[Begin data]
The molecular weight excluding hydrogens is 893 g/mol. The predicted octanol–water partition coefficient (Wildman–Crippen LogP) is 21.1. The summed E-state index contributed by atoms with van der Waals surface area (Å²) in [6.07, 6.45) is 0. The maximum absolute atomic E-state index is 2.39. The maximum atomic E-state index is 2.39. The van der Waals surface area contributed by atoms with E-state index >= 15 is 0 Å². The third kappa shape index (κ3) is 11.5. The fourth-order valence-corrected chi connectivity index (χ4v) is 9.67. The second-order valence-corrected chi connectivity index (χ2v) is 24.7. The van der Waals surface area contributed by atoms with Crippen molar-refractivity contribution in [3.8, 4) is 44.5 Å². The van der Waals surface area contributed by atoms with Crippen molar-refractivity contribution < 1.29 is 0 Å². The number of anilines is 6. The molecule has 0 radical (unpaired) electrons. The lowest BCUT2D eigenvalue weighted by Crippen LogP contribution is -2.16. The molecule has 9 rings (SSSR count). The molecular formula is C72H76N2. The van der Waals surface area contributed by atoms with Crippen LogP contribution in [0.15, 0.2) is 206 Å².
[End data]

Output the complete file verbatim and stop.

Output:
The molecular weight excluding hydrogens is 893 g/mol. The predicted octanol–water partition coefficient (Wildman–Crippen LogP) is 21.1. The summed E-state index contributed by atoms with van der Waals surface area (Å²) in [6.07, 6.45) is 0. The maximum absolute atomic E-state index is 2.39. The maximum atomic E-state index is 2.39. The van der Waals surface area contributed by atoms with E-state index >= 15 is 0 Å². The third kappa shape index (κ3) is 11.5. The fourth-order valence-corrected chi connectivity index (χ4v) is 9.67. The second-order valence-corrected chi connectivity index (χ2v) is 24.7. The van der Waals surface area contributed by atoms with Crippen molar-refractivity contribution in [3.8, 4) is 44.5 Å². The van der Waals surface area contributed by atoms with Crippen molar-refractivity contribution < 1.29 is 0 Å². The number of anilines is 6. The molecule has 0 radical (unpaired) electrons. The lowest BCUT2D eigenvalue weighted by Crippen LogP contribution is -2.16. The molecule has 9 rings (SSSR count). The molecular formula is C72H76N2. The van der Waals surface area contributed by atoms with Crippen LogP contribution in [0.15, 0.2) is 206 Å².